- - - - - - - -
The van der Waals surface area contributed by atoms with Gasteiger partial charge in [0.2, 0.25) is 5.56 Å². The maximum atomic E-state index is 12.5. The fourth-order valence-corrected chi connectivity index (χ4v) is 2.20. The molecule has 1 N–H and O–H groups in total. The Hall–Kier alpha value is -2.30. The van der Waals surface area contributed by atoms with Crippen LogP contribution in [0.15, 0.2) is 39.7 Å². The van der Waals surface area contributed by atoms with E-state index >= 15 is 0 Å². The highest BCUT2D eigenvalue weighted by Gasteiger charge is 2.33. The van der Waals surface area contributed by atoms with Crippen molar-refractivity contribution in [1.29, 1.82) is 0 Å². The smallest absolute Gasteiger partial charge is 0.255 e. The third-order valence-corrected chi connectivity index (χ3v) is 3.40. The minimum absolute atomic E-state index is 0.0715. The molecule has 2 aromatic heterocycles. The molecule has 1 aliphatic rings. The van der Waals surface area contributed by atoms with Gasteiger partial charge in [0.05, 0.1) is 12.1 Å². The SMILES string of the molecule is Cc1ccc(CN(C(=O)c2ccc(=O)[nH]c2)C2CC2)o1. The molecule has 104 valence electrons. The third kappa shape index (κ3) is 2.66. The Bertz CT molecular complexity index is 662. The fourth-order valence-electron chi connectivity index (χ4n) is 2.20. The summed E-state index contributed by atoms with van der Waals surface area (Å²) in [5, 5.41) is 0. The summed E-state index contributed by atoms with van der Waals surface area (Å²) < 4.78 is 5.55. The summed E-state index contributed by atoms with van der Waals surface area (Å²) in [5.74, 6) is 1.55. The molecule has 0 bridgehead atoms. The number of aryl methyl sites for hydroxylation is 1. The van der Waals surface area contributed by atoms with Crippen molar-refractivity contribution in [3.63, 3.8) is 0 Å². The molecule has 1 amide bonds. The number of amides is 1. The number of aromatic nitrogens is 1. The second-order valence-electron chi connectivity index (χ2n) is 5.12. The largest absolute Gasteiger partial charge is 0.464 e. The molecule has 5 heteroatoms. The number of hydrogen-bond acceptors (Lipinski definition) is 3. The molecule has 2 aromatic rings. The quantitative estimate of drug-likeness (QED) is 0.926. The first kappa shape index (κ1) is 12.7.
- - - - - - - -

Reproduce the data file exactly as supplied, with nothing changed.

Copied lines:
The van der Waals surface area contributed by atoms with Gasteiger partial charge in [0.2, 0.25) is 5.56 Å². The maximum atomic E-state index is 12.5. The fourth-order valence-corrected chi connectivity index (χ4v) is 2.20. The molecule has 1 N–H and O–H groups in total. The Hall–Kier alpha value is -2.30. The van der Waals surface area contributed by atoms with Crippen LogP contribution in [0.15, 0.2) is 39.7 Å². The van der Waals surface area contributed by atoms with E-state index >= 15 is 0 Å². The highest BCUT2D eigenvalue weighted by Gasteiger charge is 2.33. The van der Waals surface area contributed by atoms with Crippen molar-refractivity contribution in [1.29, 1.82) is 0 Å². The smallest absolute Gasteiger partial charge is 0.255 e. The third-order valence-corrected chi connectivity index (χ3v) is 3.40. The minimum absolute atomic E-state index is 0.0715. The molecule has 2 aromatic heterocycles. The molecule has 1 aliphatic rings. The van der Waals surface area contributed by atoms with Gasteiger partial charge in [0.05, 0.1) is 12.1 Å². The SMILES string of the molecule is Cc1ccc(CN(C(=O)c2ccc(=O)[nH]c2)C2CC2)o1. The molecule has 104 valence electrons. The third kappa shape index (κ3) is 2.66. The Bertz CT molecular complexity index is 662. The fourth-order valence-electron chi connectivity index (χ4n) is 2.20. The summed E-state index contributed by atoms with van der Waals surface area (Å²) in [5, 5.41) is 0. The summed E-state index contributed by atoms with van der Waals surface area (Å²) < 4.78 is 5.55. The summed E-state index contributed by atoms with van der Waals surface area (Å²) in [5.74, 6) is 1.55. The molecule has 0 bridgehead atoms. The number of aryl methyl sites for hydroxylation is 1. The van der Waals surface area contributed by atoms with Crippen molar-refractivity contribution in [3.63, 3.8) is 0 Å². The molecule has 1 amide bonds. The number of amides is 1. The number of aromatic nitrogens is 1. The second-order valence-electron chi connectivity index (χ2n) is 5.12. The largest absolute Gasteiger partial charge is 0.464 e. The molecule has 5 heteroatoms. The number of hydrogen-bond acceptors (Lipinski definition) is 3. The molecule has 2 aromatic rings. The quantitative estimate of drug-likeness (QED) is 0.926. The first kappa shape index (κ1) is 12.7.